BERLIN, Aug.29 (Reuters) – The campaign to replace German Chancellor Angela Merkel intensified on Sunday after an opinion poll showed that the center-left Social Democrats (SPD) are opening a larger ahead of Merkel’s conservatives.
Support for the SPD increased by two points from last week to 24%, their best result in four years according to the INSA poll conducted for the newspaper Bild am Sonntag. The Conservatives fell one point to 21%, their lowest ever recorded by INSA.
Germany goes to the polls on September 26 when Merkel steps down as chancellor after 16 years in office and four consecutive national electoral victories. Merkel’s impending departure has weakened support for her conservative alliance.
This is the second investigation last week that has given the SPD a head start. Support for Merkel’s Christian Democrats (CDU) and their sister Bavarian party, the Christian Social Union (CSU), has steadily declined in recent weeks.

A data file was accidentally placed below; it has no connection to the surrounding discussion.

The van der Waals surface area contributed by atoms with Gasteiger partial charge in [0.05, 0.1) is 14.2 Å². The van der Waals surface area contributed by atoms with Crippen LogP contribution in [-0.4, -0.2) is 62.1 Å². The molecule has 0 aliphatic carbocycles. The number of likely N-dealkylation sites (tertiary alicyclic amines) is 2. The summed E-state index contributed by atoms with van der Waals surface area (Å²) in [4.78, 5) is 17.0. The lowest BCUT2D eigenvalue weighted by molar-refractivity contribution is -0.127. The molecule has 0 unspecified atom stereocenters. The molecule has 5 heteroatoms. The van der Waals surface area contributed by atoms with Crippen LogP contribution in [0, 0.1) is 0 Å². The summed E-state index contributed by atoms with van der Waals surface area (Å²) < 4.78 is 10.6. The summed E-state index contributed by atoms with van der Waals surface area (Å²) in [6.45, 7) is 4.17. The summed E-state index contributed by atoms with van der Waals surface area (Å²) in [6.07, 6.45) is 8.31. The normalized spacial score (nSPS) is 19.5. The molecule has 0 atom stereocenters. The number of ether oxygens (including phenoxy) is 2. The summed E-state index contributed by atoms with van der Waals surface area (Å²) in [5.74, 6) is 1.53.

The bloc’s candidate for chancellor CDU chairman Armin Laschet has come under fire since he was caught on camera laughing during a visit last month to a flood-hit town.
In a hypothetical direct vote for the Chancellor, the INSA poll showed that the SPD candidate, Finance Minister Olaf Scholz, would get 31% of the vote, against 10% for Laschet and 14% for the Greens candidate, Annalena Baerbock.
The three candidates are due to hold a televised debate on Sunday evening.
Despite the SPD’s lead in the polls, they would still need to team up with two other parties to rule, which sparked a discussion of possible coalition partners that would be acceptable.
Scholz refused to rule out collaboration with far-left Linke in an interview with the Frankfurter Allgemeine Sonntagszeitung, although he said any government must commit to joining NATO.
Le Linke, who currently polls around 6%, calls for the abolition of NATO in his electoral manifesto.
Bavarian Prime Minister Markus Soeder, who rejected calls to replace Laschet as the Conservative candidate, warned that Germany would go left under a government led by the SPD. He said he hoped the debate would help Laschet turn the tide.
“He (Laschet) can become chancellor and would do a good job leading Germany,” he told ARD television.
Laschet questioned the commitment of the SPD and the Greens to support the military, saying at an event on Saturday that they had blocked measures in the past to protect the soldiers.
Reporting by Emma Thomasson and Alexander Ratz; Editing by Jan Harvey and Andrew Heavens
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